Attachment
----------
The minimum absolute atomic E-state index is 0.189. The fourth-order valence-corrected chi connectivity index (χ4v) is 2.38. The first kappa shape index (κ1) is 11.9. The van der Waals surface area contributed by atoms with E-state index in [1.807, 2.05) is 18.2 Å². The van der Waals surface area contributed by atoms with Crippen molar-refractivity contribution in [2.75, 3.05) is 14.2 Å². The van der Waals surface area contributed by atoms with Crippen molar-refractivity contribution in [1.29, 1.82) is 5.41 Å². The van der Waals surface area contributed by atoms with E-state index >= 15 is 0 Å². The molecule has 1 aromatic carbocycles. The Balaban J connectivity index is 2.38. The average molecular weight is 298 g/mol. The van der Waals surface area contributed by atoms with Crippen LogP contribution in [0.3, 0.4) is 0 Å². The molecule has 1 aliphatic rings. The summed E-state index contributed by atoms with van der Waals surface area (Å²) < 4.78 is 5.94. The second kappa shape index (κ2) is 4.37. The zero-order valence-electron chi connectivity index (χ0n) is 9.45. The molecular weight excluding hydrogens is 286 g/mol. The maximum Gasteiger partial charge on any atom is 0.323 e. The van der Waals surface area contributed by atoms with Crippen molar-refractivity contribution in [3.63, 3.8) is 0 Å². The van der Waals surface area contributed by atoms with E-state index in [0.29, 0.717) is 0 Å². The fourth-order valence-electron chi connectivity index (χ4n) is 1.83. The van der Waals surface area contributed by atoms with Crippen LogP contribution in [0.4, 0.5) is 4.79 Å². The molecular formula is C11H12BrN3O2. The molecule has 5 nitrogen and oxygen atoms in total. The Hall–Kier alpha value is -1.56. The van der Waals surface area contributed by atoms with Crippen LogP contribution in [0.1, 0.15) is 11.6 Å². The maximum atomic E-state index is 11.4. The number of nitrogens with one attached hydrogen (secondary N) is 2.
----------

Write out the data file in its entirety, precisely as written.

The minimum absolute atomic E-state index is 0.189. The fourth-order valence-corrected chi connectivity index (χ4v) is 2.38. The first kappa shape index (κ1) is 11.9. The van der Waals surface area contributed by atoms with E-state index in [1.807, 2.05) is 18.2 Å². The van der Waals surface area contributed by atoms with Crippen molar-refractivity contribution in [2.75, 3.05) is 14.2 Å². The van der Waals surface area contributed by atoms with Crippen molar-refractivity contribution in [1.29, 1.82) is 5.41 Å². The van der Waals surface area contributed by atoms with E-state index >= 15 is 0 Å². The molecule has 1 aromatic carbocycles. The Balaban J connectivity index is 2.38. The average molecular weight is 298 g/mol. The van der Waals surface area contributed by atoms with Crippen LogP contribution in [0.3, 0.4) is 0 Å². The molecule has 1 aliphatic rings. The summed E-state index contributed by atoms with van der Waals surface area (Å²) < 4.78 is 5.94. The second kappa shape index (κ2) is 4.37. The zero-order valence-electron chi connectivity index (χ0n) is 9.45. The molecular weight excluding hydrogens is 286 g/mol. The maximum Gasteiger partial charge on any atom is 0.323 e. The van der Waals surface area contributed by atoms with Crippen molar-refractivity contribution in [3.63, 3.8) is 0 Å². The van der Waals surface area contributed by atoms with E-state index in [0.29, 0.717) is 0 Å². The fourth-order valence-electron chi connectivity index (χ4n) is 1.83. The van der Waals surface area contributed by atoms with Crippen LogP contribution in [0.4, 0.5) is 4.79 Å². The molecular formula is C11H12BrN3O2. The molecule has 5 nitrogen and oxygen atoms in total. The Hall–Kier alpha value is -1.56. The van der Waals surface area contributed by atoms with Crippen LogP contribution in [0.1, 0.15) is 11.6 Å². The maximum atomic E-state index is 11.4. The number of nitrogens with one attached hydrogen (secondary N) is 2.